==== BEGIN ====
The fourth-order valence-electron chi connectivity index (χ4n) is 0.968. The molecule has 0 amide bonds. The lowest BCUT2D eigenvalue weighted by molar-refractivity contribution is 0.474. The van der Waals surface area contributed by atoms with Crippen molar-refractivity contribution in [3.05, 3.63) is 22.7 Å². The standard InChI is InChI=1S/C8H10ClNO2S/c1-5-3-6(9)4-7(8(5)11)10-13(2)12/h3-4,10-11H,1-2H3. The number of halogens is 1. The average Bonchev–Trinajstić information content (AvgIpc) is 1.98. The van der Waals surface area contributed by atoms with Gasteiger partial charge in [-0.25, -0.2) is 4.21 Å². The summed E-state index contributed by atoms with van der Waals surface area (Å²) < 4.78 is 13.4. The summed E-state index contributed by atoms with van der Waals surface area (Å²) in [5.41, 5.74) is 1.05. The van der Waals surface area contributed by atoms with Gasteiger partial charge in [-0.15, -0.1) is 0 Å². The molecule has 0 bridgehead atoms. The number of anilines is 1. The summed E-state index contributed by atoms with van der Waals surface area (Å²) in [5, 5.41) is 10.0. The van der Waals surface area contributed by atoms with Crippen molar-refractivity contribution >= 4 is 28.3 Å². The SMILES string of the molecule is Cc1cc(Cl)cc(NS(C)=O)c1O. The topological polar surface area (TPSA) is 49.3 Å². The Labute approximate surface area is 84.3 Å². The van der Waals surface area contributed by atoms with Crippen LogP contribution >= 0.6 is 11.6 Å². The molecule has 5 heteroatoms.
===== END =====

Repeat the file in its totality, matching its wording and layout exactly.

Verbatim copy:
The fourth-order valence-electron chi connectivity index (χ4n) is 0.968. The molecule has 0 amide bonds. The lowest BCUT2D eigenvalue weighted by molar-refractivity contribution is 0.474. The van der Waals surface area contributed by atoms with Crippen molar-refractivity contribution in [3.05, 3.63) is 22.7 Å². The standard InChI is InChI=1S/C8H10ClNO2S/c1-5-3-6(9)4-7(8(5)11)10-13(2)12/h3-4,10-11H,1-2H3. The number of halogens is 1. The average Bonchev–Trinajstić information content (AvgIpc) is 1.98. The van der Waals surface area contributed by atoms with Gasteiger partial charge in [-0.25, -0.2) is 4.21 Å². The summed E-state index contributed by atoms with van der Waals surface area (Å²) < 4.78 is 13.4. The summed E-state index contributed by atoms with van der Waals surface area (Å²) in [5.41, 5.74) is 1.05. The van der Waals surface area contributed by atoms with Gasteiger partial charge in [-0.15, -0.1) is 0 Å². The molecule has 0 bridgehead atoms. The number of anilines is 1. The summed E-state index contributed by atoms with van der Waals surface area (Å²) in [5, 5.41) is 10.0. The van der Waals surface area contributed by atoms with Crippen molar-refractivity contribution >= 4 is 28.3 Å². The SMILES string of the molecule is Cc1cc(Cl)cc(NS(C)=O)c1O. The topological polar surface area (TPSA) is 49.3 Å². The Labute approximate surface area is 84.3 Å². The van der Waals surface area contributed by atoms with Crippen LogP contribution >= 0.6 is 11.6 Å². The molecule has 5 heteroatoms.